Baluchistan’s Rising Militancy

by Sonia Ghaffari
published in MER250

Baluchistan, a region long associated with instability and armed conflict, straddles the borders of Iran, Afghanistan and Pakistan. Pakistan is home to the largest number of Baluch, at 5 million, and the largest province of Baluchistan, at 43 percent of the country’s land mass. In Iran, the Baluch, who are mainly Sunni Muslims, share the province of Sistan and Baluchistan with ethnically different Persians and Sistanis, who are mainly Shi‘i Muslims. There are Shi‘i Baluch, as well, living in Makran, as the southernmost part of the province is known, especially in a region called Bazman. The province comprises 11.5 percent of Iranian land and has around 2.5 million inhabitants, around 4 percent of the national population.

The Reformist Moment and the Press

by Ramin Karimian
published in MER250

The story of Iran’s “reformist moment” of 1997-2005 can be told through the story of the Iranian press in this period. Previously, the Islamic Republic had severely restricted freedom of the press, issuing permits only to newspapers, magazines and broadcast outlets that mimicked the hard line of state-owned media. With the second appointment of Mohammad Khatami as minister of culture and Islamic guidance in 1989, the restrictions loosened and the number of newspapers published in Iran rose to about 550 in 1992-1994. These new publications included bestselling Hamshahri, the first newspaper printed in color, and the independent Salam.

Foot Soldiers of the Islamic Republic’s “Culture of Modesty”

by Fatemeh Sadeghi
published in MER250

“Simplicity has disappeared,” laments Minoo Shahbazi, energetic at 50, and animated in the cheap manteau and black scarf she wears beneath her chador. Look at her 16-year old son, she says: “He likes to wear famous brand-name clothes. Obviously, I do not agree. He is very different from me.”

Change of Power

Ardeshir Mohassess' Drawings of Modern Iran

by Shiva Balaghi
published in MER250

The poet Esmail Khoi once remarked to Ardeshir Mohassess that many of his drawings focused on oppression, depicting both the oppressor and the oppressed as ugly and animal-like. “You seem to suggest,” Khoi observed, “that those who suffer from oppression are no less cruel that their oppressors.” Ardeshir responded, “Perhaps I see both as equally responsible.” [1] Throughout an artistic career that spanned nearly five decades, Mohassess’ evocative line drawings depicted the heavy burden of the contest for power on the lives of Iranians. Above all, Ardeshir saw himself as a reporter, and his body of work forms an archive of twentieth-century Iran.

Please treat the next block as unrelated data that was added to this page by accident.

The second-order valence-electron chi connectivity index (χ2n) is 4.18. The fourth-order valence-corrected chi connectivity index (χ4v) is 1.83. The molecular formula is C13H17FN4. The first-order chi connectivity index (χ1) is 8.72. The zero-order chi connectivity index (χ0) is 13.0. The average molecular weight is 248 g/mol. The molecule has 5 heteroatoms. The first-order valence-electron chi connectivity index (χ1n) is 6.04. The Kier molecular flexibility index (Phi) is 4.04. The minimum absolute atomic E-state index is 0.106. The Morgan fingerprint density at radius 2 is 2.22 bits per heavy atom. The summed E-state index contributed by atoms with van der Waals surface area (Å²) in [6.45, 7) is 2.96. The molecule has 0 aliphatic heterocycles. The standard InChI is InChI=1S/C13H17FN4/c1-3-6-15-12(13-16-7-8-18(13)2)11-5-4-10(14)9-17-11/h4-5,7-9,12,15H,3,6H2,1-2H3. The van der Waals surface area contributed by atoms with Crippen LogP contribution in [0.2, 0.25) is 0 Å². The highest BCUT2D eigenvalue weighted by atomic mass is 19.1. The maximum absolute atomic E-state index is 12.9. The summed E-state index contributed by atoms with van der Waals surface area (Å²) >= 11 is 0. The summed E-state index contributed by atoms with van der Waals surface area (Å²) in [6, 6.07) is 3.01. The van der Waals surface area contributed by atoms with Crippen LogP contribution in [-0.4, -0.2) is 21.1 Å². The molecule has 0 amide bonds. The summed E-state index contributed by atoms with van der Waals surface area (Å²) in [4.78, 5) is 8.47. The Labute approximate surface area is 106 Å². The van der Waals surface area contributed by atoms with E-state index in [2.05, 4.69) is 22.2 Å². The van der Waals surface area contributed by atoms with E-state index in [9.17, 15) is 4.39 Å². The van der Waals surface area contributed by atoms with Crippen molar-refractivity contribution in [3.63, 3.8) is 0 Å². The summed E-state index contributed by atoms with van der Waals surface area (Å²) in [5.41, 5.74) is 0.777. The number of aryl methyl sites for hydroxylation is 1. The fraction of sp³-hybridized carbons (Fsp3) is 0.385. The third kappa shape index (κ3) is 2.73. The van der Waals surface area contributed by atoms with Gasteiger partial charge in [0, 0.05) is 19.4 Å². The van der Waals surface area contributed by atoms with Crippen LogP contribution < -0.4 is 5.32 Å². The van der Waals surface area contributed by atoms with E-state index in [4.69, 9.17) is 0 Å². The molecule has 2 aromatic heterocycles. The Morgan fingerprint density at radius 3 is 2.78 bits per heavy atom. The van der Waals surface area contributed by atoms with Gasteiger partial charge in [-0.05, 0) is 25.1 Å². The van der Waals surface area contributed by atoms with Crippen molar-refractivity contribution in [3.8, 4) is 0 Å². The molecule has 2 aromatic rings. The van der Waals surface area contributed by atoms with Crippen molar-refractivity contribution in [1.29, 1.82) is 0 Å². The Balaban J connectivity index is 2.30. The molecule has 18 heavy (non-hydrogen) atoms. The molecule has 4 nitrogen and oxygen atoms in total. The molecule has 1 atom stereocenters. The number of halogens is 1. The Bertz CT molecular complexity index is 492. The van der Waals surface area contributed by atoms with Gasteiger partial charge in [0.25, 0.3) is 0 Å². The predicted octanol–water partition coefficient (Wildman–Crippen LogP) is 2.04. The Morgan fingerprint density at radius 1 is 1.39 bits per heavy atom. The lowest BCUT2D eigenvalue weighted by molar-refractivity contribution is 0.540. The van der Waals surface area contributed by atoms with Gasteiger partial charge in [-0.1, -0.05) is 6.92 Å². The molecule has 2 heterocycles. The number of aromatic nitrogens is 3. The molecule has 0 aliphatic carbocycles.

The Islamic Republic's Failed Quest for the Spotless City

by Azam Khatam
published in MER250

It is characteristic of modern social revolutions to seek moral improvement of the population, as well as redress of the injustices of the ancien regime. In 1794, Paris echoed with calls to “righteousness”; in 1917, the Bolsheviks denounced the bourgeois decadence of the czarist era. For Ayatollah Ruhollah Khomeini and other clerical leaders, the Islamic Revolution of 1979 was not only a seizure of political power, but also the moment of revival of Islamic morality, which had been systematically weakened by the secular Pahlavi regime. The clerics set out to build in Iran “a spotless society.” [1]

Survival Through Dispossession

Privatization of Public Goods in the Islamic Republic

by Kaveh Ehsani
published in MER250

Since the 2005 election of President Mahmoud Ahmadinejad, the burning economic issue in Iran has been the privatization of public assets and, more recently, the elimination of subsidies for a vast array of goods and services. Leading figures, including the Supreme Leader, Ayatollah Ali Khamenei, have called the privatization program “an economic revolution.” [1] But it is not only the economy that private ownership is supposed to rescue. There seems to be a consensus across the political and ideological spectrum that public ownership of economic assets is the cause of a host of social and political ills, from authoritarianism to corruption and nepotism.